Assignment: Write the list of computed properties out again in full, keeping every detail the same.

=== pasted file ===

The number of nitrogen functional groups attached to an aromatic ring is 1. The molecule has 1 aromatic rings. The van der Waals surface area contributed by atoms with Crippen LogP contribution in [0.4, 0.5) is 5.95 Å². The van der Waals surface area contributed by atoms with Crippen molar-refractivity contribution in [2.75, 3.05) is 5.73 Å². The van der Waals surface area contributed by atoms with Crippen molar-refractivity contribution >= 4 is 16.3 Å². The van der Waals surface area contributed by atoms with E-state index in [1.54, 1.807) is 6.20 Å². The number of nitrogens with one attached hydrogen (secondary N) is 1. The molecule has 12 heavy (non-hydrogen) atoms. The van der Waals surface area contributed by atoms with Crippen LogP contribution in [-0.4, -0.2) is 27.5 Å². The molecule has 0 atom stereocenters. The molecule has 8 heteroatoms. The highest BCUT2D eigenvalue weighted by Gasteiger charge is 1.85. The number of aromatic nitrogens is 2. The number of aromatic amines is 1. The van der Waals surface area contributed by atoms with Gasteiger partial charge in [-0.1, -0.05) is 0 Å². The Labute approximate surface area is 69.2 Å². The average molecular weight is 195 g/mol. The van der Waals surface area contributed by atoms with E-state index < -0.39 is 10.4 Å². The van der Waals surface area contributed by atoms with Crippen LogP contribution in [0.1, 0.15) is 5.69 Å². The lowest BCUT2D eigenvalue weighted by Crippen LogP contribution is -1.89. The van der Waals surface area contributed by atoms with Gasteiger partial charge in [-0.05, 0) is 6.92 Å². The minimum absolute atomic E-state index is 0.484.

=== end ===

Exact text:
The number of nitrogen functional groups attached to an aromatic ring is 1. The molecule has 1 aromatic rings. The van der Waals surface area contributed by atoms with Crippen LogP contribution in [0.4, 0.5) is 5.95 Å². The van der Waals surface area contributed by atoms with Crippen molar-refractivity contribution in [2.75, 3.05) is 5.73 Å². The van der Waals surface area contributed by atoms with Crippen molar-refractivity contribution >= 4 is 16.3 Å². The van der Waals surface area contributed by atoms with E-state index in [1.54, 1.807) is 6.20 Å². The number of nitrogens with one attached hydrogen (secondary N) is 1. The molecule has 12 heavy (non-hydrogen) atoms. The van der Waals surface area contributed by atoms with Crippen LogP contribution in [-0.4, -0.2) is 27.5 Å². The molecule has 0 atom stereocenters. The molecule has 8 heteroatoms. The highest BCUT2D eigenvalue weighted by Gasteiger charge is 1.85. The number of aromatic nitrogens is 2. The number of aromatic amines is 1. The van der Waals surface area contributed by atoms with Gasteiger partial charge in [-0.1, -0.05) is 0 Å². The Labute approximate surface area is 69.2 Å². The average molecular weight is 195 g/mol. The van der Waals surface area contributed by atoms with E-state index < -0.39 is 10.4 Å². The van der Waals surface area contributed by atoms with Crippen LogP contribution in [0.1, 0.15) is 5.69 Å². The lowest BCUT2D eigenvalue weighted by Crippen LogP contribution is -1.89. The van der Waals surface area contributed by atoms with Gasteiger partial charge in [-0.05, 0) is 6.92 Å². The minimum absolute atomic E-state index is 0.484.